There are few events during the year that set my husband and I farther apart than Christmas.
Isn’t that strange? Possibly you couples who are engaged or considering lifelong matrimony would like to consider this as the prenuptial question: do you like a Christmas with all the trimmings or do you like a simple, homespun holiday?
Maybe there could be a Christometer, by asking: “In a range, from 1 to 10, how much fun and frivolity can you stand?” “Do you prefer a tree surrounded by gifts or a simple box with a traditional red ribbon, with maybe a chocolate Santa?” In 30 years, we have not managed to see eye to eye, or glowing nose to nose.
Within the first few years of our marriage, upon detecting the divide, I contrived to set up “The Gift of the Magi” (of sorts), by driving to Jackson to get his childhood movies, which show scenes of kids surrounded by presents – drum kits, Tonka trucks, games, toys. I wrote a short story about an erstwhile couple who could not agree, but who both loved the season. I set up an evening to show the reel-to-reels and read my story.
Fast foward, say, 30 years. And here we are.
To be sure, we don’t have a lot of money. Neither did my own parents, and yet holidays were always celebrated with revelry. You would indulge. Extend. We lived so close to the bone, it was the time of year to let go. All gifts, no matter how simple, were wrapped with extravagant bows, ribbons, and tags. Fa la la la la!
I wrote an earlier blog about childhood gifts. I can’t pretend to understand how the mind works, especially as regards our childhood experiences and how we translate them to adulthood. I only know, as sure as there’s a Santa Claus, Virginia, and a baby born to save us all, it’s a snow hill or stable we’ll fight to defend.
When the kids were growing up we fought, but I did what I could to replicate my memories. Now that they’re (mostly) grown, I’m losing ground. I think it’s easier without the childhood anticipation of three children, giggling and watching every holiday special on TV.
For those who are sympathetic to my husband and the commercial plight, please don’t misunderstand. For me, it’s not about the amount spent. You could give me $50 a person and I would make the most of it. Or $500. It really doesn’t matter. If I can start before Thanksgiving, plotting, planning, building, collecting, I can delight in the process.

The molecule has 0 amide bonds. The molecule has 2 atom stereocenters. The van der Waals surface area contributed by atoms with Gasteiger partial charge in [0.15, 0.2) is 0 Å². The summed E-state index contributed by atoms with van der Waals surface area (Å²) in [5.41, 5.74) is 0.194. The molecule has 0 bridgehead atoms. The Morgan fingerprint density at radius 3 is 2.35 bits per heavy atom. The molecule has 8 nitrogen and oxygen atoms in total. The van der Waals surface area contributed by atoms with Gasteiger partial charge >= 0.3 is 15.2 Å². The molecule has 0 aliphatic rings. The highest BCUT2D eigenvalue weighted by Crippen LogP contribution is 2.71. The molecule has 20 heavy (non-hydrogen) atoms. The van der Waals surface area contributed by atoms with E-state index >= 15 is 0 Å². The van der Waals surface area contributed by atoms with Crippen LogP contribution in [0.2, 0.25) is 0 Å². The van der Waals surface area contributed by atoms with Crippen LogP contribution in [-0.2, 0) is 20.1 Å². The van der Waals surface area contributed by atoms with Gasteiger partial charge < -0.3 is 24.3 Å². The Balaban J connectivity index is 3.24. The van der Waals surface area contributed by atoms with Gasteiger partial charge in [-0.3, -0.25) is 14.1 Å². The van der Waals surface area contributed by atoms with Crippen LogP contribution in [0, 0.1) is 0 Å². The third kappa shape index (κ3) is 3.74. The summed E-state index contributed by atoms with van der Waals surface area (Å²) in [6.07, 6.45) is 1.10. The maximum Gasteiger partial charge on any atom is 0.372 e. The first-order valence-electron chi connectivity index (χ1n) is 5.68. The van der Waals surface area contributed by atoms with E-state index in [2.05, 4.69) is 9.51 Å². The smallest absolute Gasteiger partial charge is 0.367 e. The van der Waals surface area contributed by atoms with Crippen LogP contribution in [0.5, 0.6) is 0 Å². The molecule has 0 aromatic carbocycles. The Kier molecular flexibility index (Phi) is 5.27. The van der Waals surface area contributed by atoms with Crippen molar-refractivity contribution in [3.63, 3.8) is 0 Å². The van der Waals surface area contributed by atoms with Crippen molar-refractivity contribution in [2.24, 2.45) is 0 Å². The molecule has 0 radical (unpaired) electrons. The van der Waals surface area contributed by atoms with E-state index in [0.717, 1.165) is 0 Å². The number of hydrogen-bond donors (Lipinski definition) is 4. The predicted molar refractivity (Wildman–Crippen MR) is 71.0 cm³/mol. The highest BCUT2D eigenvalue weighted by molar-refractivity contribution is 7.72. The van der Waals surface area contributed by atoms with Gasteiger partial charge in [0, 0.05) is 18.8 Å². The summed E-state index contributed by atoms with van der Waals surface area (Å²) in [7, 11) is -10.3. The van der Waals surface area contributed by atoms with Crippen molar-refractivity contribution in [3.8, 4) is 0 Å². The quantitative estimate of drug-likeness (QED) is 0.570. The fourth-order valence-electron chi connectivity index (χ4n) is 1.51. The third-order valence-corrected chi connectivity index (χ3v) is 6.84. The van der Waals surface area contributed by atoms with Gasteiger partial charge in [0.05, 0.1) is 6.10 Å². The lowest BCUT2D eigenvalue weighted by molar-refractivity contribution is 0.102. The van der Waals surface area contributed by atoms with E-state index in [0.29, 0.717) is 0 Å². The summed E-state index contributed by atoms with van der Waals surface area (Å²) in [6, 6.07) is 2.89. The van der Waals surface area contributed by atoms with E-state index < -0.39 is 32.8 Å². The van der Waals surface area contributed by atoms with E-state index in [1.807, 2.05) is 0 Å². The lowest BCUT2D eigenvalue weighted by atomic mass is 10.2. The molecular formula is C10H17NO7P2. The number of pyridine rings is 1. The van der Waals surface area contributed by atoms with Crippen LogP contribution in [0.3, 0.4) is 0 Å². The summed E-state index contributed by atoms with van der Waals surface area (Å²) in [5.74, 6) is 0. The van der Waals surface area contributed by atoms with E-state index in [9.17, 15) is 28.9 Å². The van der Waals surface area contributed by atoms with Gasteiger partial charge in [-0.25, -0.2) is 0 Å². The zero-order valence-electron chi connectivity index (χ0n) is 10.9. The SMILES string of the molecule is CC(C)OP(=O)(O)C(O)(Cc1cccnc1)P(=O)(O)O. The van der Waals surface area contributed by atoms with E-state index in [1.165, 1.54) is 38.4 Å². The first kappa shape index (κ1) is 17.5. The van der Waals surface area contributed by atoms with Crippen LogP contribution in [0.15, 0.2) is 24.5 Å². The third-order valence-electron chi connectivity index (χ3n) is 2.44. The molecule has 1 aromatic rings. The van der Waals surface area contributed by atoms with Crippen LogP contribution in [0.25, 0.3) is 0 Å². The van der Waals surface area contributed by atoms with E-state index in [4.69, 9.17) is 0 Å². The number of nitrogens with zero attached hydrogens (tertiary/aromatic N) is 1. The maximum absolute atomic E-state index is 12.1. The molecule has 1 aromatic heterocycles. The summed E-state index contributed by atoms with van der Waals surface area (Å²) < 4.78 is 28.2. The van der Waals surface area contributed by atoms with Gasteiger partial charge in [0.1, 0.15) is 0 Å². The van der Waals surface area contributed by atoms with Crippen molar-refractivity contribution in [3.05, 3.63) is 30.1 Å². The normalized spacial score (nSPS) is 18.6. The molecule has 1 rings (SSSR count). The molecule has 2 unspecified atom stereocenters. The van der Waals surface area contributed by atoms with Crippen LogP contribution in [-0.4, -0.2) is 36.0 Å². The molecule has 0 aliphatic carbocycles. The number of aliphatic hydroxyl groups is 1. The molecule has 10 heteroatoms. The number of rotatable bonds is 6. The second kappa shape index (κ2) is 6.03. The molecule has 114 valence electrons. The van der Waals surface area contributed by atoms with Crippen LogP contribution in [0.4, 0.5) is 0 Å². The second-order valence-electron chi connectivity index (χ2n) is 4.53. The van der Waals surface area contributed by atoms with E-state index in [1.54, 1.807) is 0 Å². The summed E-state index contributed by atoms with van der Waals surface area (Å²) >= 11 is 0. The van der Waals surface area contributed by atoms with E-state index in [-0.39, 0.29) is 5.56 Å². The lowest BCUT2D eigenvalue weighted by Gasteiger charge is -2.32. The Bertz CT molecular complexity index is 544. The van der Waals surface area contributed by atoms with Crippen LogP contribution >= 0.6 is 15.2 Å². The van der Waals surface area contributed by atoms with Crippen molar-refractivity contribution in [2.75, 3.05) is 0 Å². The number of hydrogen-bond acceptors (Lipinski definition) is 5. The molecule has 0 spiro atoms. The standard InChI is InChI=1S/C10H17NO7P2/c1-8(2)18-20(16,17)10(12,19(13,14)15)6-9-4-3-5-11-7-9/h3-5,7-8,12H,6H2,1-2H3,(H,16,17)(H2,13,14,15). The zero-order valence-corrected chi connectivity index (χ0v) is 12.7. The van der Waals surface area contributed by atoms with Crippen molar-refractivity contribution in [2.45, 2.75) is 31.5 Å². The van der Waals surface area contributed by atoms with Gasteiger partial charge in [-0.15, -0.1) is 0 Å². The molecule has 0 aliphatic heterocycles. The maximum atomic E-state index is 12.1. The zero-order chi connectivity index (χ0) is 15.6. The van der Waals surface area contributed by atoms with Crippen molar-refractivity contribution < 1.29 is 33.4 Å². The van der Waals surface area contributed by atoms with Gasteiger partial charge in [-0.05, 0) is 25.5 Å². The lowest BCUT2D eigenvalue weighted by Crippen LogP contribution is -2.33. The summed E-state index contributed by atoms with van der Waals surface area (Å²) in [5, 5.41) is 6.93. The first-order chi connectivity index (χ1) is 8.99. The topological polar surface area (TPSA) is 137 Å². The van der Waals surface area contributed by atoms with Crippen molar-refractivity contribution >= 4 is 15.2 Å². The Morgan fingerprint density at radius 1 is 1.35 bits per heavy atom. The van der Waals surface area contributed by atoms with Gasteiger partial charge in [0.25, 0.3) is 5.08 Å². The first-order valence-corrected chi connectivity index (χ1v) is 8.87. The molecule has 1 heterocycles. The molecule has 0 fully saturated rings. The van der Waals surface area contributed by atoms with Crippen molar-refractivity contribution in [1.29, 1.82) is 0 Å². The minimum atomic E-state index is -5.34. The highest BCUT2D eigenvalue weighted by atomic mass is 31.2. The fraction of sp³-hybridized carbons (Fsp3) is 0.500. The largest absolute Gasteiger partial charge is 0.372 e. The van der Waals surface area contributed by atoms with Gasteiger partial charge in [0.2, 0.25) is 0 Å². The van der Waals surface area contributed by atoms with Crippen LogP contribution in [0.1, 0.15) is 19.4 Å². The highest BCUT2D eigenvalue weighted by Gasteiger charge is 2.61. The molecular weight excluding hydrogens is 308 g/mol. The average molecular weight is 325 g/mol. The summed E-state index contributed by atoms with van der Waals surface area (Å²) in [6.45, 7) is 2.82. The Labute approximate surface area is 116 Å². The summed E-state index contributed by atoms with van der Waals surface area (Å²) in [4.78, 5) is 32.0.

My husband, who is not the Grinch, bemoans the season and grouses through the holiday season, only to be struck by the gift of giving ’round about Christmas Eve. His eyes start to twinkle. His mood spikes. He heads out into the fray on the 23rd or 24th, when I would rather be left to clean up after the entire Whoville celebration. He buys treats and treasures at a time of year that makes me want to stay in, In, IN, IN!!!!
And then he writes a check to the kids. This is his family’s tradition. My family never had the money to write a check worth cashing. By my college years, my parents were divorced and there was no spare money. My mom wrapped an extension cord my sophomore year. But his family could. And did.
So, here we are. To gift. Or not to gift. To enjoy, each in our own way? To enjoy in one person’s way?
I don’t think we’re alone. The stress of season hits us all at some point. You like celebrating with family or you’d rather run away. You want to decorate like it’s the North Pole or you want a wreath, preferably fake, so it won’t drop needles. You want to be surrounded in holiday frolic or only want to endure the hub-bub.
It’s almost as if we should all move to polar-opposite sides of the celebration spectrum, to be reunited after the New Year’s clock strikes twelve.
At any rate, this holiday season, my usually wonderful husband has stated that we can only give oranges in everyone’s stockings. And I am left to decorate what “never was such a bad little tree,” Charlie Brown.
Hark the herald angels sing
“Glory to the newborn King!
Peace on earth and mercy mild
God and sinners reconciled.”
Joyful, all ye nations rise
Join the triumph of the skies
With the angelic host proclaim:
“Christ is born in Bethlehem”
Hark! The herald angels sing
“Glory to the newborn King!”
– Charles Wesley, 1839
Sung by the Peanuts kids at the end of “A Charlie Brown Christmas”
Cover picture: Charles Schulz.